Findley served 11 terms in Congress, but lost to Dick Durbin, in his bid for reelection in 1982. He was known in Congress as an advocate for the farmers of his district and as a strong proponent of the Palestinians and of opening up communication with the Palestine Liberation Organization since they were the strongest and most organized representatives of Palestinian people at the time. Findley famously helped Springfield, Illinois teenager Frank Mitchell get appointed as the first African-American page in the U.S. House of Representatives since Reconstruction in 1965 after consulting with then-House GOP leader Gerald Ford to get more African-American people involved in the Republican Party. Ford used one of his page appointments to name Mitchell. Mitchell and Findley remained friends until Findley's death in 2019. Findley was later quoted as saying it was one of his proudest accomplishments.
A review of the book in the Washington Post stated: "Stripped of all the maudlin martyrdom, former congressman Paul Findley's message is straightforward and valid: Israeli influence in the United States, including in the inner sanctums of government, is very strong."The New York Times review by Adam Clymer described the book as "an angry, one-sided book that seems often to be little more than a stringing together of stray incidents ... [it] does not really accept the idea that people of any political point of view are entitled to organize, support their friends and try to defeat the people they think are their enemies". The review describes the book as "the typical reaction of a Congressman who is offended at being challenged seriously for his seat, especially if the upstart should go so far as to beat him."
Findley listed the Israeli lobby as one of the factors contributing to his defeat in 1982, alongside the national recession of 1982 and the change of his district's boundaries after the 1980 census. "In seeking gains for Israel, they rigorously stifled dissent and intimidated the entire Congress. They still do. They defeat legislators who criticize Israel. Senators Adlai Stevenson III and Charles H. Percy, and Representatives Pete McCloskey, Cynthia McKinney, Earl F. Hilliard, and myself were defeated at the polls by candidates heavily financed by pro-Israel forces. McKinney alone was able to regain her seat in Congress."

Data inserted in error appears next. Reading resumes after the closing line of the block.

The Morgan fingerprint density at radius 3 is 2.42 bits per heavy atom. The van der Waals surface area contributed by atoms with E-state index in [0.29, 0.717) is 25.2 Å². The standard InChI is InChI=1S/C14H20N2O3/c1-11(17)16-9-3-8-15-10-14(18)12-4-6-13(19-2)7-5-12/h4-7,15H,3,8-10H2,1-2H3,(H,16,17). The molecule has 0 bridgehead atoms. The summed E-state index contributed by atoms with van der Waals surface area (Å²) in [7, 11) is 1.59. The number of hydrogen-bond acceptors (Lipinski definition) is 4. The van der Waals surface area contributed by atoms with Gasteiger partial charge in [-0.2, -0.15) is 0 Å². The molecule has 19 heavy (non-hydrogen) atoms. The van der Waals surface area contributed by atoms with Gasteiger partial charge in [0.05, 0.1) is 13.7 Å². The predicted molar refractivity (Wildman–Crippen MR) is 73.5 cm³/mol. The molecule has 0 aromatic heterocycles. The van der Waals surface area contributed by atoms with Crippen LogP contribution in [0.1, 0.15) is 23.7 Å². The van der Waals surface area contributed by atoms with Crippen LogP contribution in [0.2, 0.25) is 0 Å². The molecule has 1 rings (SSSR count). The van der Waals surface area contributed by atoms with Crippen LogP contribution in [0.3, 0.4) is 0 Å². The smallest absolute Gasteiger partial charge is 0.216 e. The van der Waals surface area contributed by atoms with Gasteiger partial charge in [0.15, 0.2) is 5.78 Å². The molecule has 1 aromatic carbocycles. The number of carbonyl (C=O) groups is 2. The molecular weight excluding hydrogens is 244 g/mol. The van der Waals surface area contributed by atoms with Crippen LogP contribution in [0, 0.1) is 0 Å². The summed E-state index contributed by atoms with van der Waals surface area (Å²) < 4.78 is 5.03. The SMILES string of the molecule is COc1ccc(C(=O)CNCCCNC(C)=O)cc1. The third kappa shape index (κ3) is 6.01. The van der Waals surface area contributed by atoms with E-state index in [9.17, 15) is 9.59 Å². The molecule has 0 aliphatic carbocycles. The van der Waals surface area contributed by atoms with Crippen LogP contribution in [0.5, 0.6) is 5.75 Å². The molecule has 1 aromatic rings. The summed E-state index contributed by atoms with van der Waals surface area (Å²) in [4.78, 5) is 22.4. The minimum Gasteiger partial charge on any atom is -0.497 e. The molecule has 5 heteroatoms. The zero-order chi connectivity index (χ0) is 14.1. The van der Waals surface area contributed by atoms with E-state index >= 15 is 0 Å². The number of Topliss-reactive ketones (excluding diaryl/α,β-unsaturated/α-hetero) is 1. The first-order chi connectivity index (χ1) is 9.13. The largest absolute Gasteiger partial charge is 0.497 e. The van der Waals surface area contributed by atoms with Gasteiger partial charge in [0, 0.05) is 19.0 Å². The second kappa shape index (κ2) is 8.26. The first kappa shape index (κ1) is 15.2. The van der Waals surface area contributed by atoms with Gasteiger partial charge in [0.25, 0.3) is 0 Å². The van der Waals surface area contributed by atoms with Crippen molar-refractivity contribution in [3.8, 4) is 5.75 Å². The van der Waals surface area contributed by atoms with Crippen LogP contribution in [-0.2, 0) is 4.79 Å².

The Anti-Defamation League has criticized the Council for the National Interest, of which Findley was a founder, as an "anti-Israel organization" that "disseminates demonizing propaganda about Israel to academics, politicians, and other audiences." The Anti-Defamation League alleges that as a member of the Council for the National Interest that they have disseminated cartoons with anti-Semitic based themes by Khalil Bendib. Additionally, the Anti-Defamation League has quoted Paul Findley from an article in 2003 as blaming U.S. support of Israel for the September 11 Attacks: "Nine-eleven would not have occurred if the U.S. government had refused to help Israel humiliate and destroy Palestinian society." Paul Findley continued in the same article stating that "America suffered 9/11 and its aftermath and may soon be at war with Iraq, mainly because U.S. policy in the Middle East is made in Israel, not in Washington."
Findley died on August 9, 2019, at Passavant Area Hospital in Jacksonville, Illinois, at the age of 98. He is survived by his son and daughter, four grandchildren and four great-grandchildren.
The Transparent Cabal: The Neoconservative Agenda, War in the Middle East, and the National Interest of Israel (Foreword). 2008. Ihs Press. ISBN978-1-932528-17-6
Silent No More: Confronting America's False Images of Islam. 2001. Amana Publications. ISBN1-59008-001-7